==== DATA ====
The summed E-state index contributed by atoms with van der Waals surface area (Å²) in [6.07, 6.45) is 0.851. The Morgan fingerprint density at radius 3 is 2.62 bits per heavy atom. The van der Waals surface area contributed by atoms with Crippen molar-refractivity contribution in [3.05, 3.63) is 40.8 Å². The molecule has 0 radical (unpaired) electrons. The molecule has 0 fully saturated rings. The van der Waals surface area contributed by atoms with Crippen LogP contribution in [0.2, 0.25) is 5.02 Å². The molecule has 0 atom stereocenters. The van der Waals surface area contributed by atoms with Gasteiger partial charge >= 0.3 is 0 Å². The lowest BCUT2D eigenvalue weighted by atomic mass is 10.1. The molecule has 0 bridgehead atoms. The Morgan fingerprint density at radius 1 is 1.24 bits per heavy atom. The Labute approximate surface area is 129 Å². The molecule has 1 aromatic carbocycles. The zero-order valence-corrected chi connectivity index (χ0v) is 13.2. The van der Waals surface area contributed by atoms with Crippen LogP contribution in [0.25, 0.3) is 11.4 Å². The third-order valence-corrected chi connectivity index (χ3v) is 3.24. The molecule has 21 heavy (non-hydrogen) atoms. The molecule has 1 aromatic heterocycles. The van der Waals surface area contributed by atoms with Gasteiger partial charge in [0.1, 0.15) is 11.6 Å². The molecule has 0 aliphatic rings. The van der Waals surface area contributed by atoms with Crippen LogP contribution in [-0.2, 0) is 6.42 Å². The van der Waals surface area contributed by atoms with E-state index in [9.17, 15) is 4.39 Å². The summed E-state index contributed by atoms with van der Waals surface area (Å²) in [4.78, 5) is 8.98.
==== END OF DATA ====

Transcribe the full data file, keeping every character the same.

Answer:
The summed E-state index contributed by atoms with van der Waals surface area (Å²) in [6.07, 6.45) is 0.851. The Morgan fingerprint density at radius 3 is 2.62 bits per heavy atom. The van der Waals surface area contributed by atoms with Crippen molar-refractivity contribution in [3.05, 3.63) is 40.8 Å². The molecule has 0 radical (unpaired) electrons. The molecule has 0 fully saturated rings. The van der Waals surface area contributed by atoms with Crippen LogP contribution in [0.2, 0.25) is 5.02 Å². The molecule has 0 atom stereocenters. The van der Waals surface area contributed by atoms with Gasteiger partial charge >= 0.3 is 0 Å². The lowest BCUT2D eigenvalue weighted by atomic mass is 10.1. The molecule has 0 bridgehead atoms. The Morgan fingerprint density at radius 1 is 1.24 bits per heavy atom. The Labute approximate surface area is 129 Å². The molecule has 1 aromatic carbocycles. The zero-order valence-corrected chi connectivity index (χ0v) is 13.2. The van der Waals surface area contributed by atoms with Crippen LogP contribution in [0.25, 0.3) is 11.4 Å². The third-order valence-corrected chi connectivity index (χ3v) is 3.24. The molecule has 21 heavy (non-hydrogen) atoms. The molecule has 1 aromatic heterocycles. The van der Waals surface area contributed by atoms with Gasteiger partial charge in [0.1, 0.15) is 11.6 Å². The molecule has 0 aliphatic rings. The van der Waals surface area contributed by atoms with Crippen LogP contribution in [-0.2, 0) is 6.42 Å². The van der Waals surface area contributed by atoms with E-state index in [9.17, 15) is 4.39 Å². The summed E-state index contributed by atoms with van der Waals surface area (Å²) in [4.78, 5) is 8.98.